Children's Schooling and Parental Migration: Empirical Evidence on the "Left Behind" Generation in Albania
AbstractThis article investigates the long-term effects of parental migration abroad on the schooling of children left behind in Albania. Although parents' migration usually benefits children economically, the lack of parental care may cause relational and psychological problems that may affect children's welfare in the long-term. The phenomenon of children left behind –mainly by fathers – is very relevant in Albania where migration has represented the only viable way to cope with increasing poverty and the absence of public resources for sustaining households’ incomes. Between 1990 and 2005 in Albania 21.7% of children under 18 have been left behind, with an average parental absence of 9.5 months. Using detailed information on family migration drawn from the Living Standard Measurement Survey for 2005, multiple choice models are applied to evaluate the school progression of older children and adolescents. A duration analysis of school participation with both discrete and continuous time models is then performed. The results show that past parental migration has a negative effect on school attendance in the long-term with higher hazards of school drop-outs for children left behind. These results are robust to the use of different econometric techniques and model specifications.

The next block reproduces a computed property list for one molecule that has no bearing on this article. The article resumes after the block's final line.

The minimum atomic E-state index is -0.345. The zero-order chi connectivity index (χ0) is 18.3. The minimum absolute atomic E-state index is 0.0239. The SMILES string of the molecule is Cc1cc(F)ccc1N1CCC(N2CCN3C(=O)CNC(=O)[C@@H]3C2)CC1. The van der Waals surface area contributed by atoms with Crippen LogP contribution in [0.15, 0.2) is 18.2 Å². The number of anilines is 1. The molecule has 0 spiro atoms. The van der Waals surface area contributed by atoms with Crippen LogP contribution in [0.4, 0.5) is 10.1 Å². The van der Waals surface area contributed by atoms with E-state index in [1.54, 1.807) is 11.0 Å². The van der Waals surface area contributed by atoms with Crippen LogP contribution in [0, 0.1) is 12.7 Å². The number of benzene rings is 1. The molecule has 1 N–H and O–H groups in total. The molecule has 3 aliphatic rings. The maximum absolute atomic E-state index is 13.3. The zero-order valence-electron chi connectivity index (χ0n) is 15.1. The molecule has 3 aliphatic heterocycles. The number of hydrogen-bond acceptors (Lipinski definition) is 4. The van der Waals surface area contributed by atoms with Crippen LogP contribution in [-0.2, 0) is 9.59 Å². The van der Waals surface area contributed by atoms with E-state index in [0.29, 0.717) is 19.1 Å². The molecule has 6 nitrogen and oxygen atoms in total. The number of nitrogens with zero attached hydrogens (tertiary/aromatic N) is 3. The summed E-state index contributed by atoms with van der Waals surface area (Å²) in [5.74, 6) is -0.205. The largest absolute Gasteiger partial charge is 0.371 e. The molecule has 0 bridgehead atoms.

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Bibliographic InfoPaper provided by Institute for the Study of Labor (IZA) in its series IZA Discussion Papers with number 4888.
Length: 21 pages
Date of creation: Apr 2010
Date of revision:
Publication status: published in: Labour, 2010, 24 (s1), 76-92
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Other versions of this item:
- Gianna Claudia Giannelli & Lucia Mangiavacchi, 2010. "Children's Schooling and Parental Migration: Empirical Evidence on the ‘Left‐behind’ Generation in Albania," LABOUR, CEIS, vol. 24(s1), pages 76-92, December.
- J13 - Labor and Demographic Economics - - Demographic Economics - - - Fertility; Family Planning; Child Care; Children; Youth
- J18 - Labor and Demographic Economics - - Demographic Economics - - - Public Policy
- O15 - Economic Development, Technological Change, and Growth - - Economic Development - - - Economic Development: Human Resources; Human Development; Income Distribution; Migration
- P36 - Economic Systems - - Socialist Institutions and Their Transitions - - - Consumer Economics; Health; Education and Training; Welfare, Income, Wealth, and Poverty
This paper has been announced in the following NEP Reports:
- NEP-ALL-2010-05-02 (All new papers)
- NEP-EDU-2010-05-02 (Education)
- NEP-MIG-2010-05-02 (Economics of Human Migration)
Please report citation or reference errors to , or , if you are the registered author of the cited work, log in to your RePEc Author Service profile, click on "citations" and make appropriate adjustments.:
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